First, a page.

Being a working student is hard. On top of your working week you have to make time to sit at your desk and study, even when you want to relax or spend time with friends and family. In this blog post I’m going to share with you seven lessons I’ve learned as a working student, and tips for how you can embody these lessons and make your life A LOT easier.
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1. You have more time than you think. This IS possible
Before I started studying, when my life consisted of working full time and seeing friends and family, I thought I was busy. It wasn’t until I hit that enrol button and took a giant leap into working student life that I realised how much time spare time I DID have. Now I’m not advocating for anyone to work and study every waking hour. But I was surprised to learn that by tweaking my schedule and setting studying as a priority, I COULD fit university into my life.
I used to spend a lot more time watching TV. I would go to the cinema twice a week, go out with friends and family multiple times, and spend a lot of time faffing about at home rather than cook/clean/do laundry…etc.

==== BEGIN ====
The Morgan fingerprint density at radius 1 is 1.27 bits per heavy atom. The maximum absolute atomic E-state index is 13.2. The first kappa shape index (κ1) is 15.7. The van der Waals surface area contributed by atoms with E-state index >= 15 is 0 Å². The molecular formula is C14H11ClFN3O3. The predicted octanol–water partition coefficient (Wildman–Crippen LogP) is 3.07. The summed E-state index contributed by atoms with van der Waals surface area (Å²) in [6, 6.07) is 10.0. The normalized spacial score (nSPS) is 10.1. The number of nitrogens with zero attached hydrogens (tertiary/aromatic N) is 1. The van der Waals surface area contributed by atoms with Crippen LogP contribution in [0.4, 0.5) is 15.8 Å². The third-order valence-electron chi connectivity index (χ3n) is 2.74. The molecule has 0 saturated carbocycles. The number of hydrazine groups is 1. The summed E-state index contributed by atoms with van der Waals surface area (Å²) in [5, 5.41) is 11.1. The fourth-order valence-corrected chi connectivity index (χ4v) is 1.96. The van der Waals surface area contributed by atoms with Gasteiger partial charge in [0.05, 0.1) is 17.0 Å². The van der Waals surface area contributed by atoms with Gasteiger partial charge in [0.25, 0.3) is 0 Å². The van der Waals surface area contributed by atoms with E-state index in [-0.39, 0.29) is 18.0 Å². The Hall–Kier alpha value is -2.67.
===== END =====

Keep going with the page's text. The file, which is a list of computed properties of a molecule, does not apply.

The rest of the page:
Now I’ve pulled back on that stuff. I still see friends and family, but I don’t socialise every day. I still watch TV, but normally it’s one episode of a Netflix show I’m currently into. (And I have a lovely, untidy house and a dwindling knicker supply most weeks!)
Maybe you’re reading this and you’re about to become a working student, or maybe you haven’t made that leap yet.
Yes, being a working student is difficult. But it IS possible.
Every week I have moments where I feel overwhelmed. But every week (mostly) I still get my work done, and I still have a life.
2. Lean on your support network
As a working student, life can get pretty crazy. Especially around due dates and even more so when this coincides with a busy work and personal schedule. I spent a lot of time at the beginning of my degree feeling like I had to be Wonder Woman. That because I had chosen to do this I had to do it all by myself and not moan at all.